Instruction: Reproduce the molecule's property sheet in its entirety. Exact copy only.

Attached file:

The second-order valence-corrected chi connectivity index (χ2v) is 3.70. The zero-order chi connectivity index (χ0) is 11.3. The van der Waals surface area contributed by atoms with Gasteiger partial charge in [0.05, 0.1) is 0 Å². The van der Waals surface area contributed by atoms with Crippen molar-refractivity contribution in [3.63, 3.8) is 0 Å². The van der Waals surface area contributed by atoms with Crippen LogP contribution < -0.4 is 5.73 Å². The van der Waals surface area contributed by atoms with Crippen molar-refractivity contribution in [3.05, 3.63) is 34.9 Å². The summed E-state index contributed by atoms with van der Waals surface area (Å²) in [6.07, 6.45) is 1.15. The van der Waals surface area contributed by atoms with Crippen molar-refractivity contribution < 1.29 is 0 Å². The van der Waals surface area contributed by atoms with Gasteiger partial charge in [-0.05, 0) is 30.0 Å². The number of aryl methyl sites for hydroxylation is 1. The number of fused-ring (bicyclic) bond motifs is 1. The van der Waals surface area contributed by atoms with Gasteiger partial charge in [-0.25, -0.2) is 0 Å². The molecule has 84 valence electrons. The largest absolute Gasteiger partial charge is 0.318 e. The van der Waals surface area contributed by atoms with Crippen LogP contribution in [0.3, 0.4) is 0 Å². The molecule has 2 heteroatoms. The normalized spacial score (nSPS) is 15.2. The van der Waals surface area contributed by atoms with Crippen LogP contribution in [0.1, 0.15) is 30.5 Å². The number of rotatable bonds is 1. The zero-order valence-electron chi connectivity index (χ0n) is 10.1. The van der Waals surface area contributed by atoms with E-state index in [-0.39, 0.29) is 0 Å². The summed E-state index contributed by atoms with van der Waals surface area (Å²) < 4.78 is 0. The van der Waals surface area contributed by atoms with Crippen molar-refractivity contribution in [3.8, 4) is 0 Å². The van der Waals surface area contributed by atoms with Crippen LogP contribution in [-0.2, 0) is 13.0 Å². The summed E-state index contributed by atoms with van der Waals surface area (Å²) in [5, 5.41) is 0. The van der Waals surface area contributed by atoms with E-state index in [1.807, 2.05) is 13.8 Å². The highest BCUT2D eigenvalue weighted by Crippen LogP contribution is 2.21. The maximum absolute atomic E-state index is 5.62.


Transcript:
The second-order valence-corrected chi connectivity index (χ2v) is 3.70. The zero-order chi connectivity index (χ0) is 11.3. The van der Waals surface area contributed by atoms with Gasteiger partial charge in [0.05, 0.1) is 0 Å². The van der Waals surface area contributed by atoms with Crippen molar-refractivity contribution in [3.63, 3.8) is 0 Å². The van der Waals surface area contributed by atoms with Crippen LogP contribution < -0.4 is 5.73 Å². The van der Waals surface area contributed by atoms with Crippen molar-refractivity contribution in [3.05, 3.63) is 34.9 Å². The summed E-state index contributed by atoms with van der Waals surface area (Å²) in [6.07, 6.45) is 1.15. The van der Waals surface area contributed by atoms with Crippen molar-refractivity contribution < 1.29 is 0 Å². The van der Waals surface area contributed by atoms with Gasteiger partial charge in [-0.05, 0) is 30.0 Å². The number of aryl methyl sites for hydroxylation is 1. The number of fused-ring (bicyclic) bond motifs is 1. The van der Waals surface area contributed by atoms with Gasteiger partial charge in [-0.25, -0.2) is 0 Å². The molecule has 84 valence electrons. The largest absolute Gasteiger partial charge is 0.318 e. The van der Waals surface area contributed by atoms with Crippen LogP contribution in [0.3, 0.4) is 0 Å². The molecule has 2 heteroatoms. The normalized spacial score (nSPS) is 15.2. The van der Waals surface area contributed by atoms with Crippen LogP contribution in [0.1, 0.15) is 30.5 Å². The number of rotatable bonds is 1. The zero-order valence-electron chi connectivity index (χ0n) is 10.1. The van der Waals surface area contributed by atoms with E-state index in [-0.39, 0.29) is 0 Å². The summed E-state index contributed by atoms with van der Waals surface area (Å²) < 4.78 is 0. The van der Waals surface area contributed by atoms with Crippen molar-refractivity contribution in [3.8, 4) is 0 Å². The van der Waals surface area contributed by atoms with Crippen LogP contribution in [-0.2, 0) is 13.0 Å². The summed E-state index contributed by atoms with van der Waals surface area (Å²) in [5, 5.41) is 0. The van der Waals surface area contributed by atoms with E-state index in [1.807, 2.05) is 13.8 Å². The highest BCUT2D eigenvalue weighted by Crippen LogP contribution is 2.21. The maximum absolute atomic E-state index is 5.62.